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Getting Through Obstacles in Relationships

by Kathryn Rateliff Barr, studioD

Every relationship hits bumps along the way. Obstacles form when couples lose trust or respect for each other or are unable to communicate. The trick is to overcome those bumps without derailing the relationship. But a couple committed to their relationship will find solutions and overcome obstacles.

Maintaining Trust

Dishonesty poisons a relationship with doubt, suspicion and mistrust. It ruins intimacy between partners, writes John DeMarco, a relationship counselor, in the article, “Obstacles to Healthy Relationships.” To overcome these obstacles, rebuild trust by keeping agreements. Maintain a zero-tolerance policy for lies -- including white lies. Be open with your partner about your feelings and actions.

A Balance of Power

Relationships thrive when there is a balance of power and respect, according to DeMarco. Both partners deserve to be treated with dignity and kindness. Pull an equitable share of the financial and emotional load in your relationship. Maintain your home and family by dividing up chores and responsibilities. Treat your partner with dignity and respect. This creates emotional security and a sense of protection that allows the relationship to thrive.

Effective Communication

Couples with relationship problems don’t communicate well, according to the WebMD article, “7 Solutions That Can Save a Relationship.” Set appointments with your partner for relationship talks. Don't interrupt one another or call names. Work to resolve conflicts. If you talk about enjoyable topics, as well as problem areas, you won't dread the conversation. Discuss your emotional and physical needs and work out strategies that allow you both to feel appreciated. Show gratitude for large and small things -- taking the garbage out, cooking dinner or doing the laundry. Sacrifice something you wanted to do. Do what your partner wants instead. Go to his favorite restaurant. Go to the movie she wants to see.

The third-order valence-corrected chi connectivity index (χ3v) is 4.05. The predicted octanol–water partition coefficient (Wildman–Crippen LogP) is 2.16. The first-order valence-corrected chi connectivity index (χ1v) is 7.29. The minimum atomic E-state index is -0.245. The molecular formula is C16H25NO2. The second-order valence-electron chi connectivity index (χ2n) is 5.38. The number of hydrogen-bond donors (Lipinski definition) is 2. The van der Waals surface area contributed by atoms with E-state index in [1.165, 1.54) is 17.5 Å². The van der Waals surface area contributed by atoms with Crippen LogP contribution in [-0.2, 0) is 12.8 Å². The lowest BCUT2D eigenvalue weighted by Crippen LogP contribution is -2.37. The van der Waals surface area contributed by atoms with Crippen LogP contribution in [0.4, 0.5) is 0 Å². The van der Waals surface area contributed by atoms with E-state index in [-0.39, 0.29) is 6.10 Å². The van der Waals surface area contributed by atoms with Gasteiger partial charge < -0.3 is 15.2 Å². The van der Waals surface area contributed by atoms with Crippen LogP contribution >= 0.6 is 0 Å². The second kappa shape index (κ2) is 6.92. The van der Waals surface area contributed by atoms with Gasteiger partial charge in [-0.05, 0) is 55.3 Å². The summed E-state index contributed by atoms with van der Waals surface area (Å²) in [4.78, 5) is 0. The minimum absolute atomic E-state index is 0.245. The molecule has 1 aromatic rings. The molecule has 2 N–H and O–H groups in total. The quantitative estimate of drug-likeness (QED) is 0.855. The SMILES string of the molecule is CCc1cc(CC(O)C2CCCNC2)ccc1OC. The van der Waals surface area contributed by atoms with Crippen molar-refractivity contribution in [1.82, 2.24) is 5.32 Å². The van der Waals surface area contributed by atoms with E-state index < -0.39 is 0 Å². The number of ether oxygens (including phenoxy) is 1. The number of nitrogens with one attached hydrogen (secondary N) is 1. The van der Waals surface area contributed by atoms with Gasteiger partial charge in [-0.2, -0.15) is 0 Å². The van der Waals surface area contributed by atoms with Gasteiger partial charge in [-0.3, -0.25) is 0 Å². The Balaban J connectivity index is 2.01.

Staying Present in Marriage

Don't become disconnected by avoiding either conflict or intimacy. Other habits that distance you from your partner include computer time, texting or emailing friends, home chores, working late and activities that exclude your partner, suggests Tammy Nelson, a psychotherapist, in her book, “The New Monogamy.” These issues can lead to an affair or divorce. When you don’t spend time together, you encourage him or her to meet needs in an outside relationship. Date each other. Talk about your relationship. Reconnect at a deeper level.

About the Author

Rev. Kathryn Rateliff Barr has taught birth, parenting, vaccinations and alternative medicine classes since 1994. She is a pastoral family counselor and has parented birth, step, adopted and foster children. She holds bachelor's degrees in English and history from Centenary College of Louisiana. Studies include midwifery, naturopathy and other alternative therapies.

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